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Veterans to visit memorial

May 23, 2004|By ANDREW SCHOTZ

TRI-STATE

Two generations ago, they fought enemies in the air, on the ground, on the oceans and near the bottom of them.

Next weekend, worn by 60 years, they'll descend on Washington, D.C., by bus and by car, on foot and by walker. They will see their greatest permanent tribute, and they'll beam.

Eleven years after President Clinton authorized it, the National World War II Memorial will be dedicated Saturday.

Former U.S. Navy Seabee Albert Barrows, 78, of Fayetteville, Pa., will be there.

"It'll be wonderful to see that they got it finished, but I'll have a lot of tears in my eyes for the ones who didn't make it home," he said.

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"It's beautiful. I saw it two weeks ago," said Don Horine, 79, of Hagerstown, a former ball turret gunner on a B-24 bomber, who's going again Saturday. "You can't visualize it. You have to see it."

"It took a long time coming, compared to memorials for Vietnam or Korea," said James E. "Ubbie" Kenny, 78, of Martinsburg, W.Va., who was in the U.S. Army's 99th Infantry Division. He plans to see the memorial with his two daughters and a son-in-law Monday.

Hundreds of thousands of people are expected for Saturday's dedication. Veterans from the Tri-State area are going on chartered buses.

VFW Post 1599 in Chambersburg, Pa., reserved a bus three or four years ago, past post commander and trip organizer Allen Melius said. About 30 World War II veterans were among the 47 people booked for the trip as of last week, he said.

The Last Man's Club of Morris Frock American Legion Post 42 in Hagerstown has filled about 55 slots on its bus trip, said Horine, the club's president.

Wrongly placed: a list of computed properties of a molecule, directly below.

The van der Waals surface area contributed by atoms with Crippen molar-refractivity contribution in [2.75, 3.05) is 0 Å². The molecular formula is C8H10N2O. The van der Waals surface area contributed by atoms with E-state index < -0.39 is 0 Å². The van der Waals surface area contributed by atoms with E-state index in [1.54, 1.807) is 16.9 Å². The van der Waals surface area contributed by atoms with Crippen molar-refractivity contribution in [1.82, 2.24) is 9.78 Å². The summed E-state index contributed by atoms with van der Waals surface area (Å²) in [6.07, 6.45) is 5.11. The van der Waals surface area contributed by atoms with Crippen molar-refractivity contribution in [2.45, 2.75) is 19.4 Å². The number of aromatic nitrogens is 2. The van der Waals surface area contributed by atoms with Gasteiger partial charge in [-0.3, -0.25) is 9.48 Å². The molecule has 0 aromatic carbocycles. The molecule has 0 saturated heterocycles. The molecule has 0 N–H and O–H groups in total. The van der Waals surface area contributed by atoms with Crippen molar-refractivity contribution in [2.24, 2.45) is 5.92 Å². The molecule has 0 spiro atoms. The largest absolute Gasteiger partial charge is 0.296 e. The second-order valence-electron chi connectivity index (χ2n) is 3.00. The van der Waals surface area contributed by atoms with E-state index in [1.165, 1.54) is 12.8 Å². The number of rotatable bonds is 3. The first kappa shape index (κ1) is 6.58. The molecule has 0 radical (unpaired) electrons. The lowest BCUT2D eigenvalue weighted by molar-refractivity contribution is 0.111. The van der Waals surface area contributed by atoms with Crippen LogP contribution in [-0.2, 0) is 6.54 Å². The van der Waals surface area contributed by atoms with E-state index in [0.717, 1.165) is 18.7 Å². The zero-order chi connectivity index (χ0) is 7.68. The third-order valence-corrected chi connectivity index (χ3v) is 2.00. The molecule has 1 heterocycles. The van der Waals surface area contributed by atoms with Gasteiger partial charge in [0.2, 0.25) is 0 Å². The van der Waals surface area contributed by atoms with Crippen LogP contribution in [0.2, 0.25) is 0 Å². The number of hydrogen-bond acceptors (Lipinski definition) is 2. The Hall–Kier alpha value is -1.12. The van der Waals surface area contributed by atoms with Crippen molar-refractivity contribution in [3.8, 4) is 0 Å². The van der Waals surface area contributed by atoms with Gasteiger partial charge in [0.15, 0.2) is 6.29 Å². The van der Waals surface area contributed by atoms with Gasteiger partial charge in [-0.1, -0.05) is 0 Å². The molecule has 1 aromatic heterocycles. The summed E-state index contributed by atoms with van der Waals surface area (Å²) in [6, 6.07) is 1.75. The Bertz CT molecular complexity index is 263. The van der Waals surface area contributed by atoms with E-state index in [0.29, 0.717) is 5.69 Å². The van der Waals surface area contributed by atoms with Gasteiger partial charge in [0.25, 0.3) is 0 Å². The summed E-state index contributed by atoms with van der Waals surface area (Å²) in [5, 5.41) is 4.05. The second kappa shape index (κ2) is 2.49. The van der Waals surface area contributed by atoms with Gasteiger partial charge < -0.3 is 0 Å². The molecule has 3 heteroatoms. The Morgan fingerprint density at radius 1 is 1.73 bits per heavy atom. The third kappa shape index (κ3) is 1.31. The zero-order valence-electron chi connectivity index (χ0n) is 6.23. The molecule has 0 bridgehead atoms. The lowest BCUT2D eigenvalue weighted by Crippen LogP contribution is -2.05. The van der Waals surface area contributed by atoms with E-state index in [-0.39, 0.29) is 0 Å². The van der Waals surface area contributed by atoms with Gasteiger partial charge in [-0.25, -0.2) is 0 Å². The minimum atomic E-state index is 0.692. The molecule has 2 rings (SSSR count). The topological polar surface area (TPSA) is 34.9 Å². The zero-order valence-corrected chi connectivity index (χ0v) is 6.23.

Among the following group of four mini-profiles, Horine was the air component.

In the air

Horine was in Italy with the 15th Air Force, flying 33 missions in 1944 and 1945, but said humbly about his experience, "It's not too exciting."

Horine said his B-24 bomb crew didn't finish its tour of duty in Italy.

He returned to the United States to train on a B-29 in July and August of 1945 to go to the Pacific. But, before long, the war was over.

The best of those times he'll dwell on: the ice cream that was flown in from Naples. The worst he won't.

"I saw some airplanes go down," he said. "But you never talked about that. That's part of war."

Horine said he was discharged in December 1945. Right away, "I went to the other end of the building and enlisted in the reserves," he said.

He spent 42 years as a reservist with the Air National Guard in Berkeley County, W.Va.

On the ground

Kenny was on the ground.

He said he and his 99th Infantry Division were in combat in Germany.

In March 1945, his division crossed Ludendorff Bridge at Remagen.

A few days later, he was shot in the right shoulder. It wasn't a penetrating wound, but it sent him to a hospital in France.

He was headed back to Germany when the war ended.

After the war, Kenny worked for the Veterans Affairs Medical Center near Martinsburg for nine years. He went on to work for the U.S. Postal Service for 30 years and retired in 1986.

On the water

Barrows was at sea with the U.S. Navy on a Liberty ship, the SS Amos G. Throop.

He said the ship made several runs from Southampton, England, to Omaha and Utah beaches at the time of the D-Day invasion in June 1944.

The ship was hit by an acoustic mine and was towed to the Thames River for repairs.

Barrows said he was sent stateside for 30 days. While he was gone, the ship was sunk at Antwerp, Belgium, he said.

Barrows later served with his outfit at Iwo Jima and Okinawa.

Beneath the surface

Last Man's Club member Ray Ambrose of Hagerstown - who will see the WWII memorial on Saturday - was on a submarine, the USS Cuttlefish, deep in the Atlantic Ocean.

"I was young and daring," said Ambrose, who will turn 79 Wednesday. "I was 18 years old and just nothing scared you - except the depth charges."

Ambrose had reason to be scared, and he was, the day a German mine sweeper hit the Cuttlefish's conning tower, which is a chamber above the control room that houses the periscopes.

As the crew pumped water, the submarine "went down to the bottom and came back up," Ambrose said.

He remembers sitting against a wall, waiting, as the one-hour ordeal unfolded.

Ambrose came back to Hagerstown after the war and worked at an Acme supermarket until the chain left town.

He became a patrolman with the Hagerstown Police Department in 1960 and stayed until he retired in 1987.

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